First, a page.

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Real Time Bidding in Online Advertising

The motivation behind this blog was a question on how different online advertising partners identify you and coordinate their ad efforts in real time bidding ("RTB") for a slice of your attention when they show you an ad. This is meant to explain a technique called "UUID synching". However, that got me thinking I should frame the discussion by first explaining the world of RTB. In this blog, I use household brand name companies merely for illustrative purposes. Please note I do not know if mentioned companies or sites actually use RTB specifically.

When you visit a major site on the Internet, have you ever wondered who or what decides what ads to show you at the top or side banners? Once upon a time, this was a very simple process. The site operator had business arrangements with some advertisers and they'd show their ads on site for a set amount of time. Everybody visiting the site would see the same ads. Over time, advertisers and site operators grew more sophisticated and began to either directly observe or infer things about you and your behavior. They might know things like your gender, ethnicity, zip code, age, or household income. Using this profile, they target ads at you that are more relevant to you and maximizes the chance of you clicking or buying something from their advertising partner. But how do advertisers determine how much money they should pay the site operator for your impression or your click?

As you can imagine, the process for determining impression pricing also started simple and grew quite sophisticated with time. Today, many of your online eyeballs are actually bid on by several interested advertisers and negotiated almost instantly with your impression going to the highest bidder. For example, let's say you visit and it knows you are a female in her mid-20s with disposable income living in Hawaii in the summer. Yahoo turns around and asks its advertisers who is interested in this potential consumer and how much do you want to pay for this impression right here right now? Coca Cola Bottling Company fires back saying "$0.20"; Amazon says "$1.00!"; Capital One says "$1.25!" You then see a Capital One credit card commercial at the top of Yahoo. This happens over a span of milliseconds and is imperceptible to you. The process is known as "real time bidding", or "RTB" for short. RTB makes up about a quarter of digital ad spending these days. This translates to about a $4.5 billion industry in the United States alone for 2014.* By 2017, some estimate U.S. RTB spending to grow to about $20.8 billion worldwide.* It is projected to continue to grow and eventually comprise as much of 80% of online advertising dollars by 2022 around the world.*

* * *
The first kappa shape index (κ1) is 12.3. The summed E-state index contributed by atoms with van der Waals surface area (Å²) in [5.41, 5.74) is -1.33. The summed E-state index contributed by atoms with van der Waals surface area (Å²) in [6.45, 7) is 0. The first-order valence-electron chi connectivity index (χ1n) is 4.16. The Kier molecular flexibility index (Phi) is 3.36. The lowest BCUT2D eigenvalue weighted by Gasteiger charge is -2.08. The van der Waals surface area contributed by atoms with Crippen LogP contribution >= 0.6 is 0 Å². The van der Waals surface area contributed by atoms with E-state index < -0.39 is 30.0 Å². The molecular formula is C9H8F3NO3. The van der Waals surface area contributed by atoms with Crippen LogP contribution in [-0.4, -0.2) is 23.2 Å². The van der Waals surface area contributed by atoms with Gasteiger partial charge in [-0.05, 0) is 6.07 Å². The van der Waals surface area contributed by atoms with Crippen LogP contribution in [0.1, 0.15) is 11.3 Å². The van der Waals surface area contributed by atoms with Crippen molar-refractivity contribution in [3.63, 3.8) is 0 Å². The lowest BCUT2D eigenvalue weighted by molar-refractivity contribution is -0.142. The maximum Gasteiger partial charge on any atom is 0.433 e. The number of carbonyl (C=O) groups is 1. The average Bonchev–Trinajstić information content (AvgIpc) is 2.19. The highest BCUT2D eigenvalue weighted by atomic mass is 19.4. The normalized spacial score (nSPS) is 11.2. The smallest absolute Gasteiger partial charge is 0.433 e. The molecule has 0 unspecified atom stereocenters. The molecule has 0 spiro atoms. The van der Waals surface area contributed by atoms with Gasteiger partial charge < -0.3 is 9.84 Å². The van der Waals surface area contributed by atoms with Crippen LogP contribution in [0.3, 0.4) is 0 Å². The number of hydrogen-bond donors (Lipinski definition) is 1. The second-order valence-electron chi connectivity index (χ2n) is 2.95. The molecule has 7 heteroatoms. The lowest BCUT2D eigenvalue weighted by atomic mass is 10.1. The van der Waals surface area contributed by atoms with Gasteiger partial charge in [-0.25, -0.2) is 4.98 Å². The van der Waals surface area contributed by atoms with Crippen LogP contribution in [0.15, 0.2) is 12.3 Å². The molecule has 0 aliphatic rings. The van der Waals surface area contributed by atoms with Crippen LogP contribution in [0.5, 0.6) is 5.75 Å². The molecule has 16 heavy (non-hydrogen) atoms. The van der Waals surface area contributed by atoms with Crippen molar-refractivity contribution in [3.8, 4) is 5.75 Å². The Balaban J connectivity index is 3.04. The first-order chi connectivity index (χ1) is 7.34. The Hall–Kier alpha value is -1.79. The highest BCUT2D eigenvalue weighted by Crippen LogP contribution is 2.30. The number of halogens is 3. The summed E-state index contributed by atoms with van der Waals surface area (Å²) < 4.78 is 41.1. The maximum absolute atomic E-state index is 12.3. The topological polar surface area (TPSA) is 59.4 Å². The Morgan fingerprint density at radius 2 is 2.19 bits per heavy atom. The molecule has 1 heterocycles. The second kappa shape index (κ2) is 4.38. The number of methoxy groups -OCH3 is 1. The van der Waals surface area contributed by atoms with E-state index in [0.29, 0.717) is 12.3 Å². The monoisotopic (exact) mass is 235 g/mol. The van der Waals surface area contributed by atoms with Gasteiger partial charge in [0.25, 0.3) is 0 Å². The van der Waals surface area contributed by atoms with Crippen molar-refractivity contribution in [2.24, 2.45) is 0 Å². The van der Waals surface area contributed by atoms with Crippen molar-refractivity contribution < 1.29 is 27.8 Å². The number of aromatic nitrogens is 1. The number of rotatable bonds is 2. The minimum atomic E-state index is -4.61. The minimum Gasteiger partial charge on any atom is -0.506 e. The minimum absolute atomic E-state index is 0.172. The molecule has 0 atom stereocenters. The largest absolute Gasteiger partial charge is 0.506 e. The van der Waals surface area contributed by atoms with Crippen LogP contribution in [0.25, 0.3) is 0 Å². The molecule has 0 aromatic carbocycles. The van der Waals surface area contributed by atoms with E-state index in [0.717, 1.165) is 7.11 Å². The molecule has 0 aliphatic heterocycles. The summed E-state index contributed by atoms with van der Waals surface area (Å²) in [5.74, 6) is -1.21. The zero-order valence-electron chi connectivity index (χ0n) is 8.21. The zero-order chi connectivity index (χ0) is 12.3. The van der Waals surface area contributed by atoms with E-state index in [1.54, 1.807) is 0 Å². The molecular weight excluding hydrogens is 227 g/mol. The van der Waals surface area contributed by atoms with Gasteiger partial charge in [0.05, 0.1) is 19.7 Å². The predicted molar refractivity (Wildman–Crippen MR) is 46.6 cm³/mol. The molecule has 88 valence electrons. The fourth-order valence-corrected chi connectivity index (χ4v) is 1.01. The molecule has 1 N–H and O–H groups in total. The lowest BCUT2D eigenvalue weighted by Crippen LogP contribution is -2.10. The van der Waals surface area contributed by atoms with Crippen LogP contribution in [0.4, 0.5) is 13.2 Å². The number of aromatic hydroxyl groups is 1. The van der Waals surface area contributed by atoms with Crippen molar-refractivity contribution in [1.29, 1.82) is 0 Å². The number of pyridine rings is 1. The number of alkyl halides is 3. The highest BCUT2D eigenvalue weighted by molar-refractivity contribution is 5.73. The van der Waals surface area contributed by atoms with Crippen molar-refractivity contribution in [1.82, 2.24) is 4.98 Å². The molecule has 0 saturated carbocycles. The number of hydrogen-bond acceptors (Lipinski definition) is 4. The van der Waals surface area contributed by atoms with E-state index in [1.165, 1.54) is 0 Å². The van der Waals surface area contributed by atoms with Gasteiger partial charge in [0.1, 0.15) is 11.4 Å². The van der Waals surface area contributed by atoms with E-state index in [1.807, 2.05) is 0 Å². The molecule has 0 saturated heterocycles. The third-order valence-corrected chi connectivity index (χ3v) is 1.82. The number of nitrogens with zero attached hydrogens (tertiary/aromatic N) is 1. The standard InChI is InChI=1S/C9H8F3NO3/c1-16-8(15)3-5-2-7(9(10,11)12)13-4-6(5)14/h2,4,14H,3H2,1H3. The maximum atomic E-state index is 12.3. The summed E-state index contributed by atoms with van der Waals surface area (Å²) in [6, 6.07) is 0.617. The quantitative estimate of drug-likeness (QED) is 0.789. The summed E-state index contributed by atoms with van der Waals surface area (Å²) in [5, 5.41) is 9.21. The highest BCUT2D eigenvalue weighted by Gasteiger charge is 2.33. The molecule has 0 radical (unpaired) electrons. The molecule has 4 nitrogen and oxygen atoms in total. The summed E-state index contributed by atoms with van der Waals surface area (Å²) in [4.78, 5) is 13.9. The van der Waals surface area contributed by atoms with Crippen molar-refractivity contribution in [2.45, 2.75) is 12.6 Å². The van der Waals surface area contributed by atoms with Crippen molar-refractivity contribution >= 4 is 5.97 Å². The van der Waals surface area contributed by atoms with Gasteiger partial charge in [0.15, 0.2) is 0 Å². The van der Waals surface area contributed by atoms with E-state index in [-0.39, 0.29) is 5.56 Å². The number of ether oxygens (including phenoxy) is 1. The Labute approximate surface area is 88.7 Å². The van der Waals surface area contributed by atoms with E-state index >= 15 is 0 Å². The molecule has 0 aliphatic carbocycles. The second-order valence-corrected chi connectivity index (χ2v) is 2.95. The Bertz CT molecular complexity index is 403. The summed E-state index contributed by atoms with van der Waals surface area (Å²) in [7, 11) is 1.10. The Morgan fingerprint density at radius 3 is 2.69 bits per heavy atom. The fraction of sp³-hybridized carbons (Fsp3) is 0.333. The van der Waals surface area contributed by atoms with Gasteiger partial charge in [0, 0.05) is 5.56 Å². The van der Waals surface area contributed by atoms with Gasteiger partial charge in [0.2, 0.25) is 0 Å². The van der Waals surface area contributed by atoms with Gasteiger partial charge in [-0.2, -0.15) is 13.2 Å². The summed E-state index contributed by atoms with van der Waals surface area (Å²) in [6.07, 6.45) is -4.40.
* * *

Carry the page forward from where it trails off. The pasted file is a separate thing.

Of course, for something like this to be done in milliseconds means there is a lot of machinery going on in the background which is usually outsourced to another entity, even amongst large multinationals. Furthermore, as an advertiser you want to maximize your reach but don't want the onerous task of forming relationships with countless site operators around the world. As a site operator, you also want to maximize the number of potential advertisers with you but not carry the onerous burden of forming relationships with countless advertisers around the world. So of course, there are companies that specialize in each. A Demand Side Platform (DSP) specializes in aggregating advertisers. They have the technical and business expertise to attract advertisers and allow them to setup their automated RTB online marketing campaigns. A basic campaign may look like, "I want to spend $.20 per click over the summer for young females with disposable income. I want to spend $.10 for mid-aged people in the winter on the west coast." DSPs process advertisers' campaign rules and bid in real-time on their behalf and will usually offer monitoring and reports on how well their campaigns are doing. The same is true for the other side. A Supply Side Platform (SSP) specializes in aggregating site operators allowing them to register their site, specify what type of impressions they supply, and amongst other parameters, possible bounds on how little they are willing to sell impressions for. SSPs then relay impressions from their sites to multiple DSPs for real-time ad bidding.